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EQRx, gearing up for a price war with big pharma, buys two cancer drugs

EQRx, a biotech startup formed to drive down drug prices by developing lower-cost alternatives to branded medicines, has acquired two therapies from G1 Therapeutics and Hansoh Pharmaceutical Group. In one deal, the startup paid G1 $20 million up front — and could add $290 million more — for an experimental breast cancer drug similar to those on the market from Eli Lilly, Novartis and Pfizer. Separately, it bought a clinical-stage lung cancer drug from Hansoh that works the same way as medicines from AstraZeneca and others. Hansoh could get approximately $100 million from EQRx in upfront cash and development and regulatory milestones. It could also receive additional, unspecified payouts and royalties should EQRx start selling the drug.  The two deals mark the first specific details EQRx has divulged about its strategy since it launched in January with $200 million in venture funding. They’re part of a “fast follow” approach the startup will use to get drugs quickly to market and undercut higher-priced rivals.

The coronavirus pandemic has taken some of the steam out of the drug pricing debate, which, until the outbreak, was a top political issue in an election year. Indeed, much of the focus in Washington is getting society through the outbreak and speeding vaccines and therapeutics to market. But the cost of prescription drugs is a problem that isn’t going away, wrote EQRx Chief Operating Officer Melanie Nallicheri and CEO Alexis Borisy in a blog post.

“While we may not agree on how we can tackle many of our macro challenges, one area where consensus does exist is that the price of prescription drugs is too high for too many people,” they wrote.

EQRx formed as a “free market” answer to the drug pricing problem, they wrote. Rather than wait for governments to bring prices down, the startup aims to do force them down with competition. It’s advancing medicines either developed in-house or acquired that work the same way as proven drugs, and are “equally as good or better,” Borisy told BioPharma Dive in an interview. The goal is to bring them to market quickly — at what Borisy said, without being specific, is a “small fraction” of the price of their competitors.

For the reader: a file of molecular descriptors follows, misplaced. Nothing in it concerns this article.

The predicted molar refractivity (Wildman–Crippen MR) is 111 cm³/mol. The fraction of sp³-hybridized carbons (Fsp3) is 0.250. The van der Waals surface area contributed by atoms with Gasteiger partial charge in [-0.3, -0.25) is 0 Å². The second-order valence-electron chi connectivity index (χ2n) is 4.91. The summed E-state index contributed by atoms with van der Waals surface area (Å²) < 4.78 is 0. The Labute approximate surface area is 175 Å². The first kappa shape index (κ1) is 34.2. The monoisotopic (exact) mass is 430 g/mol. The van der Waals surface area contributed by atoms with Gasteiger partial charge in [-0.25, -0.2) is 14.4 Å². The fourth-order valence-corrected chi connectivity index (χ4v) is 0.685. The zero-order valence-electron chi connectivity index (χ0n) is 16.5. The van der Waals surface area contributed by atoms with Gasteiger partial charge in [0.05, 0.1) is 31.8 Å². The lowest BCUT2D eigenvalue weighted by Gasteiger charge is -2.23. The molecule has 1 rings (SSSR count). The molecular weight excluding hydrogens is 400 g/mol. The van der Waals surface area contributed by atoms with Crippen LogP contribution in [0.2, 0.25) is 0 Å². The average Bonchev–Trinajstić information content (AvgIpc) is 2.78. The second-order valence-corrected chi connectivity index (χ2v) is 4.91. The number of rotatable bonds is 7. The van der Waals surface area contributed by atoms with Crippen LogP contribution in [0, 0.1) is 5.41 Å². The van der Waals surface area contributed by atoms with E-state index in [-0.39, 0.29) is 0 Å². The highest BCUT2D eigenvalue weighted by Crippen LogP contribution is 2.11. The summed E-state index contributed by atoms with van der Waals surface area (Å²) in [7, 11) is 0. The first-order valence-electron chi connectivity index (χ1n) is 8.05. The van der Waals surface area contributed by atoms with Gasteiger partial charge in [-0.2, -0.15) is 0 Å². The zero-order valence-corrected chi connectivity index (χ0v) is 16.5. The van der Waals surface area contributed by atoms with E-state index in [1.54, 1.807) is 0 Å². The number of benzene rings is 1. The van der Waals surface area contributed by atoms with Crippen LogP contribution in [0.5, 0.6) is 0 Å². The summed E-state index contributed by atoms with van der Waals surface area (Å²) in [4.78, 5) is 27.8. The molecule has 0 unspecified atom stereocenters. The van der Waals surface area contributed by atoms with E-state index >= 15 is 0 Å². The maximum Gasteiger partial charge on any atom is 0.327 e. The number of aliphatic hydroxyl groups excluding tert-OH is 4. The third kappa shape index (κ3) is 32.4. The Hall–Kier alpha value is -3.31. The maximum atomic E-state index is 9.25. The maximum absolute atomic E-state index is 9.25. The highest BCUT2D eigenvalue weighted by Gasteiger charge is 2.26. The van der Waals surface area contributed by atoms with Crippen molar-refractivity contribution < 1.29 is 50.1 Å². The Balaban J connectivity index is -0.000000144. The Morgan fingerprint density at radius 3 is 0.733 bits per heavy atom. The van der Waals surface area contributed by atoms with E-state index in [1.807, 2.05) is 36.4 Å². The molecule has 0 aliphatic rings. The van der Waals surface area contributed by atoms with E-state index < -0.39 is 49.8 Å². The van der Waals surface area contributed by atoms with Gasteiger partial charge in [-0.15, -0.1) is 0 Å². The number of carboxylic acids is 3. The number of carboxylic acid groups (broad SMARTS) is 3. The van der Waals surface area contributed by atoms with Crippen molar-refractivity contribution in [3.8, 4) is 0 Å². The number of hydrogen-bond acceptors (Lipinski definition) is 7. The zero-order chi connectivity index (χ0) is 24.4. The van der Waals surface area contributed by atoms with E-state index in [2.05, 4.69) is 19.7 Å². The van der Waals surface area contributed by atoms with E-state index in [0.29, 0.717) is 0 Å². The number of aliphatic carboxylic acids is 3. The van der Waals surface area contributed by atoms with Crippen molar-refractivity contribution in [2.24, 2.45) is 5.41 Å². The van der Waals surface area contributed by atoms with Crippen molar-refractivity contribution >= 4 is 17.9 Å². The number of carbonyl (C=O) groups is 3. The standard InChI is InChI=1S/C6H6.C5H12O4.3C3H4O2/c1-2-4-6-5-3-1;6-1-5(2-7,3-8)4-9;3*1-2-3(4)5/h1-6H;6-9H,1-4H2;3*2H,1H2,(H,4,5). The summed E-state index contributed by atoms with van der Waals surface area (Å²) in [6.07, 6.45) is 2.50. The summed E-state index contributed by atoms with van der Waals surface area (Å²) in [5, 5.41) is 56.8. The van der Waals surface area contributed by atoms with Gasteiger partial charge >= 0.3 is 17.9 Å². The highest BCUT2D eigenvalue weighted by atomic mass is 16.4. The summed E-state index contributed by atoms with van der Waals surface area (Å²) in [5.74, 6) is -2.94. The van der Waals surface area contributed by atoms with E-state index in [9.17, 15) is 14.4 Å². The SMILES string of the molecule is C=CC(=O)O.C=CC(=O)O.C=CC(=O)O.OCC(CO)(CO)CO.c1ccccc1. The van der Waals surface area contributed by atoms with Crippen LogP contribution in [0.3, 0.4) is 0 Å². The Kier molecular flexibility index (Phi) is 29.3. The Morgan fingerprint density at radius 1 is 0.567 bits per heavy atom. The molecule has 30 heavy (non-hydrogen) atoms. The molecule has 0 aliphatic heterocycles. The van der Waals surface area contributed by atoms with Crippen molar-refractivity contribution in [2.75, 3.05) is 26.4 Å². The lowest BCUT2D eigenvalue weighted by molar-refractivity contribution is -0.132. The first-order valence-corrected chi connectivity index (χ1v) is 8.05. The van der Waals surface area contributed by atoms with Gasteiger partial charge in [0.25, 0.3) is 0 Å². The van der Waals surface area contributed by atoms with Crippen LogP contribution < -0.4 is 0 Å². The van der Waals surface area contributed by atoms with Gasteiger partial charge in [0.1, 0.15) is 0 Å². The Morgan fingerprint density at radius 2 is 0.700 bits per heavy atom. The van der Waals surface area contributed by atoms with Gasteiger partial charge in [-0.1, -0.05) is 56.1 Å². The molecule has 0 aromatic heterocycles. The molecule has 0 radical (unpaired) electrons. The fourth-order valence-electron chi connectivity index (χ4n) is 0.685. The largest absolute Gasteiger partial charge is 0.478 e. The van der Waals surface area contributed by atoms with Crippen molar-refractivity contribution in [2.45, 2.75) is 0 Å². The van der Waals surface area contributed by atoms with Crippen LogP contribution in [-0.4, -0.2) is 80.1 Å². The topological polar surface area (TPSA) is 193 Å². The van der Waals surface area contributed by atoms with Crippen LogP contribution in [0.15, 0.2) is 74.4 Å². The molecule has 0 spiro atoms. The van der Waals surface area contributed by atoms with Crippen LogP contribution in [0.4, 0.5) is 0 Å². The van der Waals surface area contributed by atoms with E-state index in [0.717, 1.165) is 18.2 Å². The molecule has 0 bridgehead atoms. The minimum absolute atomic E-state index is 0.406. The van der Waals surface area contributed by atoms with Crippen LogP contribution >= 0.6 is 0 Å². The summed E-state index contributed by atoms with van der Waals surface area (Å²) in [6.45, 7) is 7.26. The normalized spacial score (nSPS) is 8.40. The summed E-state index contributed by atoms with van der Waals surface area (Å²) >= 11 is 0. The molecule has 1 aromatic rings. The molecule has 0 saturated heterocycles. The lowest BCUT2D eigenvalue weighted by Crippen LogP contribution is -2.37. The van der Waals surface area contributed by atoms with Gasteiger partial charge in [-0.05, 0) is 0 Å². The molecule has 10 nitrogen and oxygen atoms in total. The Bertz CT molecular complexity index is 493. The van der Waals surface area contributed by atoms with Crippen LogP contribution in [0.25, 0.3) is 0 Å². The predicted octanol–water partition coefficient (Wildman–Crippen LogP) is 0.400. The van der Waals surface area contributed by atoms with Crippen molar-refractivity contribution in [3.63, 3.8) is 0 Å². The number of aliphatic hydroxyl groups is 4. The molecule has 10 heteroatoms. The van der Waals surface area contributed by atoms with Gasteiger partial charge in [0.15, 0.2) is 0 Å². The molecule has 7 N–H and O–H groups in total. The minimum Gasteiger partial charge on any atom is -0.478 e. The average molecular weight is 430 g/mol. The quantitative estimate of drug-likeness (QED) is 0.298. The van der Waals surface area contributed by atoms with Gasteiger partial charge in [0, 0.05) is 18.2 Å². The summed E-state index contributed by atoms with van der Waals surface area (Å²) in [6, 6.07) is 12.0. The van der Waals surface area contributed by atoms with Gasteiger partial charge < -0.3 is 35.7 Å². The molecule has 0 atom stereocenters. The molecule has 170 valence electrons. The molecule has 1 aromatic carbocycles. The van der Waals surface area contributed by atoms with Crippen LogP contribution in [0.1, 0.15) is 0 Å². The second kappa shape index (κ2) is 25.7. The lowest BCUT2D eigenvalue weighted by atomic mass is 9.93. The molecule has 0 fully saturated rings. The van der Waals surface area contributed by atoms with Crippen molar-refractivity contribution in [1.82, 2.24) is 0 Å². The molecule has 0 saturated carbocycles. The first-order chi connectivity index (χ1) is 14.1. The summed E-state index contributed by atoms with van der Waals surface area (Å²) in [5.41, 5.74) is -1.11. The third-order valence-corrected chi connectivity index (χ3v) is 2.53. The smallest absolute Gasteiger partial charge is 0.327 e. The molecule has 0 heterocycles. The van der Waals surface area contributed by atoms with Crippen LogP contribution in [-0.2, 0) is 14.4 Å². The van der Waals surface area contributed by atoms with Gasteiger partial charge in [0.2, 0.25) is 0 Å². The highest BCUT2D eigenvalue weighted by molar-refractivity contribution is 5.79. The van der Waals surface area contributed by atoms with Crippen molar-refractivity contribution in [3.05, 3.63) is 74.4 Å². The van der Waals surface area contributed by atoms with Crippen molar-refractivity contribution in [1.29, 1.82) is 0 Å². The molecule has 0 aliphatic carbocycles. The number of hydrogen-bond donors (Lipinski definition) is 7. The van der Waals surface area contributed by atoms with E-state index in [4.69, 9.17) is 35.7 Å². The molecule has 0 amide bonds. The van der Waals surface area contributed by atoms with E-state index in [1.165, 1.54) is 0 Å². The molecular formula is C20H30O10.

The company has several other drugs in its pipeline and is focused on cancer, inflammatory and rare genetic diseases, given the high costs of those medicines for patients and society, Borisy said. It’s working on small molecules and antibodies, two well-established types of drugs, though Borisy indicated that the company could eventually work on more cutting-edge treatments like gene and cell therapies.

“You’re seeing a snapshot of things, keep that in mind,” he said. “We’ve said we’re assembling this business at scale because we need to, if we’re going to reshape how the whole system works.”

The two deals EQRx announced late Wednesday are the first publicly disclosed examples of that strategy. The G1 Therapeutics drug, lerociclib, is a CDK 4/6 inhibitor, as are the marketed drugs Ibrance, Verzenio and Kisqali, which were approved for advanced breast cancer patients whose tumors have metastasized. The Hansoh drug, almonertinib, is for a small subset of lung cancer patients whose tumors express the protein EGFR and have a mutation to the T790M gene — the target of AstraZeneca’s Tagrisso.

Ibrance came to market in 2015 with a list price — before rebates and discounts to insurers — of nearly $120,000 per patient, per year in the U.S. It is now Pfizer’s top-selling cancer drug, with $5 billion in sales in 2019. Tagrisso has an annual U.S. list price of almost $180,000 and pulled in $3.2 billion last year, a number expected to grow substantially given data presented at the American Society of Clinical Oncology meeting in May. Both are sold for far less elsewhere, such as Europe, a disparity that Borisy called “mind-boggling.”

Borisy said the market for CDK4/6 inhibitors is projected to be the second-most lucrative in oncology, only behind the cancer immunotherapy drugs known as checkpoint inhibitors. Next-generation EGFR-targeting drugs are also a “huge market opportunity,” he said.

Lerociclib is in early stage testing, while almonertinib is in a Phase 3 study in China against another AstraZeneca drug, Iressa. Borisy wouldn’t describe EQRx’s clinical development plans for either the G1 or Hansoh drugs, or whether the company plans to test them against their rivals in other head-to-head studies.

The company has said previously it aims to have its first products on the market by 2025, but Borisy now says he “hopes to beat that” timeframe.